Researchers unmask two faces of zombie networks
Dr Consumer spam, meet Mr corporate hacking
Botnets are responsible for sending 87.9 per cent of all junk mail messages, according to the latest monthly stats from email security outfit MessageLabs.
A newer botnet, Maazben, first seen in late May, increase junk mail output to account for 1.4 per cent of all spam messages in September, compared to 0.5 per cent of spam in August. Most of the messages promote casino-related spam.
Takedown efforts against rogue hosting firms have removed formerly dominant botnets, such as Cutwail, while other long-standing zombie networks remain a nuisance.
Before the takedown of cybercrime-friendly California-based ISP 3FN in early June, Cutwail was responsible for 45.8 per cent of spam. Grum, responsible for an estimated 23.2 per cent of spam, and Bobax, blamed for 15.7 per cent of junk mail, have filled in the gap left by the effective closure of Cutwail to become the main botnet engines of spam distribution.
Rustock, one of the oldest and largest botnets, accounts for 1.3 to 1.9 million bots and ten per cent of junk mail messages. Spam from the botnet has settled into a regular pattern of starting around 0800 BST, peaking at 1200 BST and shutting off for eight hours at midnight every day. Rustock is the only botnet with a regular spam cycle, according to MessageLabs.
"Over the past year, we have seen a number of ISPs taken offline for hosting botnet activity resulting in a case of sink or swim and an ensuing shift in botnet power," said Paul Wood, MessageLabs intelligence senior analyst at Symantec.
"However, this won’t always be the case as botnet technology has also evolved since the end of 2008 and the most recent ISP closures now have less of an impact on resulting activity as downtime now only lasts a few hours rather than weeks or months as before."
MessageLabs stats on botnet activity reflect what's happening on the internet as a whole. Research by network security firm Damballa, released at last week's Virus Bulletin conference, paint a markedly different picture of enterprise botnet activity.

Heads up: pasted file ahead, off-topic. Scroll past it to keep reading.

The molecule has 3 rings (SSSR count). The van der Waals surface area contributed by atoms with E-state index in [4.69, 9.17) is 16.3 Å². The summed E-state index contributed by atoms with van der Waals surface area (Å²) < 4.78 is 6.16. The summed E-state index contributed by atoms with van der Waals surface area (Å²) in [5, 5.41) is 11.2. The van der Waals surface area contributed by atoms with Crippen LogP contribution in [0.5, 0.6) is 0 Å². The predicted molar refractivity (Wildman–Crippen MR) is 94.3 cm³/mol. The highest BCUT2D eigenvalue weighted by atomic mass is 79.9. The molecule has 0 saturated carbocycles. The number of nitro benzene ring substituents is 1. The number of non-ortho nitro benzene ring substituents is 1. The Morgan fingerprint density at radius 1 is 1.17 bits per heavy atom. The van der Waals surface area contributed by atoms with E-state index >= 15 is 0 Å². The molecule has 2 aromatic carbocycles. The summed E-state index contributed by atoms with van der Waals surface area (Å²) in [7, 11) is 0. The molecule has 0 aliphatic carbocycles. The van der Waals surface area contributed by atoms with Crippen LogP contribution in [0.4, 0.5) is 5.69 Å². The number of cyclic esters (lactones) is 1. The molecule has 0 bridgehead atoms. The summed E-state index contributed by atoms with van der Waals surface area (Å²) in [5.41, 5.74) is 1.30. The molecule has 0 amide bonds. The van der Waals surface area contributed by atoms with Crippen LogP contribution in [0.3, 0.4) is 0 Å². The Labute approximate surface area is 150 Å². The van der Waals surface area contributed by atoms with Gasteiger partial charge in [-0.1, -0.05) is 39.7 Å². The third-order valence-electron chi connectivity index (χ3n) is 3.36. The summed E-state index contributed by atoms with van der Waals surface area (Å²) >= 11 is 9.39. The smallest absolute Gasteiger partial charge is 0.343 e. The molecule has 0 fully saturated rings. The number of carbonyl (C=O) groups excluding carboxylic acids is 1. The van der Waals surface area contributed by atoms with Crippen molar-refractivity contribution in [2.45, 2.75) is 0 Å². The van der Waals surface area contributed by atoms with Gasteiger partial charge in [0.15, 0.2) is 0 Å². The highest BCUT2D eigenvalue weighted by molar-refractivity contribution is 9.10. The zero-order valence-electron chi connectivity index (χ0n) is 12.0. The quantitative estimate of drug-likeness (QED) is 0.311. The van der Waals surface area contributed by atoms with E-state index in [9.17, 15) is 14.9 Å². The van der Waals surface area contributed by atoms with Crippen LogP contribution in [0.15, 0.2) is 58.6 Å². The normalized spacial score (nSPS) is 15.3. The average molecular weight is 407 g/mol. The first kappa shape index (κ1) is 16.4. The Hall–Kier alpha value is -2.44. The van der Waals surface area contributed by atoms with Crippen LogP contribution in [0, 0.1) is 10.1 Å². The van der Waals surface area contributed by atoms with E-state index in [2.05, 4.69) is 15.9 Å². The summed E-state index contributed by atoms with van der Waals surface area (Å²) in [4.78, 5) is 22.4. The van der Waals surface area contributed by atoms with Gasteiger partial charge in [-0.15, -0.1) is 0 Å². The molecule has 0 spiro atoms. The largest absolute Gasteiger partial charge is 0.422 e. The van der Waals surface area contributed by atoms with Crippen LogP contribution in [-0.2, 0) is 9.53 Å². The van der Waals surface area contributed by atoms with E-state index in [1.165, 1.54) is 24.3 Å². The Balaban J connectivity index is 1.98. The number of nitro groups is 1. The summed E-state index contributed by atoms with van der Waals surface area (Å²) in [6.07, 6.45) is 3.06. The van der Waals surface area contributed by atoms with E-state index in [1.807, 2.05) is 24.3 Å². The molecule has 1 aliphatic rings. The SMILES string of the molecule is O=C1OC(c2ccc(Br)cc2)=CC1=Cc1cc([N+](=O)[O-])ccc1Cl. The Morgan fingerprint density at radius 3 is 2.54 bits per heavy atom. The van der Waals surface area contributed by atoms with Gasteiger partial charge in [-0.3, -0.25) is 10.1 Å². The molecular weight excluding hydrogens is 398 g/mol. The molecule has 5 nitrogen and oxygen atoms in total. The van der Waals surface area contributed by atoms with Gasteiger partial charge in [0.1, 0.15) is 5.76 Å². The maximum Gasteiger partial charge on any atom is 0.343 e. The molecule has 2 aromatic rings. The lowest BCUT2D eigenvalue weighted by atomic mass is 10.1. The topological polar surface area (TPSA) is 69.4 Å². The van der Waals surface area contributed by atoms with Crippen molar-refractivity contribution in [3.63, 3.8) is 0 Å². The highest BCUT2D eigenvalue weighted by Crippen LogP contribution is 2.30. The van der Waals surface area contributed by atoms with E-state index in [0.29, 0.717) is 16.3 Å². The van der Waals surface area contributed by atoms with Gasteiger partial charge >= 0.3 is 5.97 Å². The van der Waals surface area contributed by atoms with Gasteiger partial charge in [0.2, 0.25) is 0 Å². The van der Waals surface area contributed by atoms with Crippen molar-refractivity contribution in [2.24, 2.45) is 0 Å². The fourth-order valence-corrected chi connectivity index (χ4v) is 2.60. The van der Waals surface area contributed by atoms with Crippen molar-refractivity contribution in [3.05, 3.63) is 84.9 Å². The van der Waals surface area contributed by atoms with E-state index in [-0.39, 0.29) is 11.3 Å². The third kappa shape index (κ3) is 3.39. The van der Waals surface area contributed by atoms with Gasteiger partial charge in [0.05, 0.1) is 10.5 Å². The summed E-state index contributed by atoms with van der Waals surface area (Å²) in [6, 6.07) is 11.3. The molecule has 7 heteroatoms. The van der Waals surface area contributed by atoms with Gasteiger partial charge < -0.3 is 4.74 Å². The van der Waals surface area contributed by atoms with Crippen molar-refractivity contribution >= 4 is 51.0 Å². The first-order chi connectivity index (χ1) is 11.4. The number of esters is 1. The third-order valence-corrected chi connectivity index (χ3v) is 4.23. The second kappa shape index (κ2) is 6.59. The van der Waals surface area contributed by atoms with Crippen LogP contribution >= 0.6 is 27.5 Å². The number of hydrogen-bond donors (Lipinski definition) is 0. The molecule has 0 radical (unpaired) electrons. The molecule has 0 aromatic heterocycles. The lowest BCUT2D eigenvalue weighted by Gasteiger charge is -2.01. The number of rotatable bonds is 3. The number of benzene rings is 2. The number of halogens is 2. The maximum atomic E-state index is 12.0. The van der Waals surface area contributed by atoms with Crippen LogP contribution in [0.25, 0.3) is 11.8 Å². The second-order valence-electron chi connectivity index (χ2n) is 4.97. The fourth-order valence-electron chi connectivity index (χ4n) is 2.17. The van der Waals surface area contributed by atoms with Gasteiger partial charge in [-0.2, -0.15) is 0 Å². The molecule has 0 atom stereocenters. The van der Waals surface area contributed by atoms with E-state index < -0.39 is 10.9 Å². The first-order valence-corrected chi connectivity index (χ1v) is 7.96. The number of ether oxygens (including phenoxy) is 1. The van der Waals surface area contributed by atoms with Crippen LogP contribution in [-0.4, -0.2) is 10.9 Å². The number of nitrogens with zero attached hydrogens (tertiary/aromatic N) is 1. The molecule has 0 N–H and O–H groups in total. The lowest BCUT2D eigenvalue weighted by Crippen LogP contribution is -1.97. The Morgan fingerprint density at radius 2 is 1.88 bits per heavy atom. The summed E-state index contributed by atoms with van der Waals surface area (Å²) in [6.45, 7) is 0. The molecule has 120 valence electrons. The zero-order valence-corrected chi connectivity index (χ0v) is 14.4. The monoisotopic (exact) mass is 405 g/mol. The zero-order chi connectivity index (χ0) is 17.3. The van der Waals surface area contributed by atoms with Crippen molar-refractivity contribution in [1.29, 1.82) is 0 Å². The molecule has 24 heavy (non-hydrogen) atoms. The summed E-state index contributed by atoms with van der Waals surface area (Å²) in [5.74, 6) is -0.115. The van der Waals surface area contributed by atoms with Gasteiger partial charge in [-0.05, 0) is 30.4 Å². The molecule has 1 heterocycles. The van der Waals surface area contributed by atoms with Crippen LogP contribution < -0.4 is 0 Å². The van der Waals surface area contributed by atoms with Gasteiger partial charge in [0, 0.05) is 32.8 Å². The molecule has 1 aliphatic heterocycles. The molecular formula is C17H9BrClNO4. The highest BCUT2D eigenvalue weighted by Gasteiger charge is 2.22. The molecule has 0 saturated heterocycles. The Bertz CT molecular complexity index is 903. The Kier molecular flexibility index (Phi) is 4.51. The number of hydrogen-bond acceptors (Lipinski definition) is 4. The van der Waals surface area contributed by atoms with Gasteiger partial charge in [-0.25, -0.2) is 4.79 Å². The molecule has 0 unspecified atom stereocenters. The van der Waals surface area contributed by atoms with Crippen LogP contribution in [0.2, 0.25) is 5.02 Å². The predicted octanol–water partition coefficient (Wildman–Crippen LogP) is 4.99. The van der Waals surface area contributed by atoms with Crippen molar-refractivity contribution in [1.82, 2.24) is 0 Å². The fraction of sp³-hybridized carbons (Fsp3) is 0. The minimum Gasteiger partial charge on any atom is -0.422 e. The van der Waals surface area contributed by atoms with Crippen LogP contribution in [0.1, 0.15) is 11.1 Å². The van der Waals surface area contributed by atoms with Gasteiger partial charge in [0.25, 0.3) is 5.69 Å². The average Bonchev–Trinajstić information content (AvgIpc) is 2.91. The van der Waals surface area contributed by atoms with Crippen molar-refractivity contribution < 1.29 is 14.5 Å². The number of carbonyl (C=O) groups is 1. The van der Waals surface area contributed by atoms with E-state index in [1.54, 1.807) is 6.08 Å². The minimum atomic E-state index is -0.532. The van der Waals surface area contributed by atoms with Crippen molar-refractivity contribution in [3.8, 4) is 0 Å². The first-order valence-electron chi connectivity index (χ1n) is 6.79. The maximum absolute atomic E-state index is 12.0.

Damballa found that small (sub-100 member) zombie networks account for 57 per cent of around 600 different botnets it ran into within global enterprise businesses over a three-month period. By contrast, huge botnets (10,000 strong or more) accounted for just five per cent of the malware-infected PCs networks spotted by Damballa.
Not only are smaller botnets much more commonplace in the workplace but they are geared towards different malicious actions. Most small business botnets are established using popular DIY malware construction kits, such as Zeus and Poison Ivy, and are being used for targeted reconnaissance of corporate networks or in order to set up backdoors on critical systems.
The targeted hacking application of business botnets contrasts with the use of massive botnets to distribute spam or launch denial of service attacks.
More on Damballa's research, along with a pie-chart on corporate botnet size, can be found in a blog posting here. ®
@ Charles 9 and Ken Hagan
Yes, traffic can be sent FROM any port, but must be sent TO port 25. Some ISPs (to their credit) block outbound connections TO port 25 so that their customers cannot send mail - unfortunately some of them don't have the ability to lift that block for customers that do legitimately send mail directly. Normally the ISP will provide an outbound relay for it's customers to use, so it isn't a big problem for most customers - and the outbound relay can impose checks to detect unusual traffic patterns.
Many mail servers intended for relaying of mail will accept connections to the "submission" port (587). Since these connections *should* require authentication, then it's no good spammers trying to use them, but they allow users to send even when behind a firewall that blocks access to port 25.
Doesn't SMTP only need to send TO port 25, not necessarily FROM it? Blocking a user's port 25 is useless, then, as the bots would send their traffic FROM other ports. As for blocking all traffic with a port 25 destination (other than the ISP's designated SMTP server), that won't work either since rogue SMTP servers don't have to abide by the standard of using port 25 as the target. ANY server can use ANY port since there is no enforceable means to block otherwise--nothing there but rules.
I may be about to have a senior moment here, but presumably these machines that are sending mail are sending *to* port 25 on a machine that *has* a proper MX record (since spam is sent to conventional email addresses like firstname.lastname@example.org). Apart from the contents, this is surely indistinguishable from the process involved in sending legitimate email from the compromised machine. Similarly, botnet control can be done over http, with the compromised machine polling a range of controllers rather than listening for instructions.
I can't see why a botnet member would need to be listening on any port. Blocking outgoing traffic *to* ports 25 and 80 will upset the average punter (who only uses the machine for email and web). OTOH, deep packet inspection of the aforementioned traffic will leave all the non-average punters (who read El Reg) absolutely incandescent.
So what are the ISPs supposed to do?